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Open Reading Frame brings together a selection of recent publication highlights from elsewhere in the open access ecosystem. This week we take a look at the past few weeks in medicine.


Is screening for depression in primary care effective?
In many counties, guidelines recommend routine screening for depression in primary care in order to improve early diagnosis, but it remains controversial whether screening is effective. The evidence for this recommendation has been collated in a systematic review, which found very limited research investigating the effectiveness of screening. The researchers conclude that there is insufficient evidence to support recommendations for routine screening, and emphasize that more randomized trials should be carried out across varied settings before conclusions about the effectiveness of depression screening can be made.
Keshavarz et al. CMAJ Open


Scaling up HIV therapy: cost considerations
There is ongoing controversy about when to start antiretroviral therapy (ART) in HIV-infected individuals, and new World Health Organization guidelines recommend ART initiation in those with CD4 cell counts below 500 cells per µl, a higher threshold than previous recommendations. Country decision makers must now decide whether to expand ART eligibility, taking health benefits and cost into account. In a mathematical modeling study, earlier eligibility for ART was found to be highly cost effective in low- and middle-income countries, suggesting that scaling up ART through earlier eligibility should be considered as a priority healthcare intervention in resource-limited settings.
Eaton et al. The Lancet Global Health


Urine test for insulin resistance
Insulin resistance (IR), an early marker of type 2 diabetes, is currently assessed using blood measurements of insulin or C-peptide. New research has shown that a urine C-peptide creatinine ratio (UCPCR) could be used in place of blood measurements to measure IR. In a single-center study, IR was measured in 37 healthy volunteers and 30 patients with chronic kidney disease (CKD), and UCPCR results strongly correlated with serum insulin and C-peptide measurements in those with normal kidney function. These findings require validation in a larger study, but suggest that non-invasive urine-based tests could be used to detect IR and predict the development of type 2 diabetes in patients without CKD.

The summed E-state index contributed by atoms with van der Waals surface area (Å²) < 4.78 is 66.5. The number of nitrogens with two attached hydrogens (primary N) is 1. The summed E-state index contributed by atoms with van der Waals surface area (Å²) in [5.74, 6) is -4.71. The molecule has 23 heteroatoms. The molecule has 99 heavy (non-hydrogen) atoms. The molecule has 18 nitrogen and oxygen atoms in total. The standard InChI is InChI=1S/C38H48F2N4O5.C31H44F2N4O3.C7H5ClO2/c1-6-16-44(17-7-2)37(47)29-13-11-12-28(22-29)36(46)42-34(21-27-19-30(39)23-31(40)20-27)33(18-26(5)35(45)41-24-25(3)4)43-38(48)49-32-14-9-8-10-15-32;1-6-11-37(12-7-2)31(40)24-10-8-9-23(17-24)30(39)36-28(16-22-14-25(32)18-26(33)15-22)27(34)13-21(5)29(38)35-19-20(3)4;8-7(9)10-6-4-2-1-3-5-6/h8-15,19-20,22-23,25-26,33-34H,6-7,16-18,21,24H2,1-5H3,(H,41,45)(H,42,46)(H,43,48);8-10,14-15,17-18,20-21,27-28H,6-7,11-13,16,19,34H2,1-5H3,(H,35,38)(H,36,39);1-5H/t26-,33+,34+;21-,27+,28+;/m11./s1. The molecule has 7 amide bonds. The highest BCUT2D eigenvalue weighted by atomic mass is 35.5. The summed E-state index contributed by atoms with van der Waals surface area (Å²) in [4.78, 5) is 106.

Oram et al. BMJ Open


Risk profiling of PSA-detected prostate cancer
Prostate-specific antigen (PSA) testing is used to screen for prostate cancer (PC) in older men, and can detect PC in patients without other clinical signs of disease. New research has evaluated the risk profile of PSA-detected PC in over 70,000 US men, showing that around 16 percent present with high-risk disease (HRD), defined as PSA levels of greater than 20ng/ml. The researchers also showed that black race and older age are associated with HRD, suggesting that PC screening and prevention strategies should be targeted to these groups.
Zhang et al. Frontiers in Oncology


Statins and calcium channel blockers: potential for adverse reactions?
Patients with comorbid high cholesterol and hypertension frequently take calcium channel blockers together with statins. The concomitant use of these drugs increases the risk of adverse drug reactions (ADRs), and in 2011 the US Food and Drug Administration set a dose limitation for simvastatin when taken together with the calcium channel blocker amlodipine. However, there is currently no dose limitation for other statins when prescribed together with calcium channel blockers. Research into interactions between these drug classes has been distilled in a systematic review, and the researchers identified a number of combinations with potential for ADRs. For example, the authors categorized pravastatin taken with nimodipine, and lovastatin taken with nicardipine, as “not recommended” due to enhanced vasodilatory effects. These results indicate that clinicians need to be more aware of the risks associated with prescribing these drugs together in order to improve patient safety.
Zhou et al. Therapeutics and Clinical Risk Management


Improving risk prediction in the ICU
A number of scoring systems based on clinical measurements are currently used to predict the outcome of patients admitted to intensive care units (ICUs), but these scores are not perfect and there is a need to develop more accurate risk prediction biomarkers. Research in the US has shown that raised levels of mitochondrial DNA (mtDNA) in the blood are associated with death in ICU patients, and measuring mtDNA can improve risk prediction using current scoring systems. These findings suggest that determining mtDNA levels could be a valuable addition to risk prediction tools in patients admitted to ICUs.
Nakahira et al. PLOS Medicine


Written by Claire Barnard, Senior Editor for BMC Medicine. 


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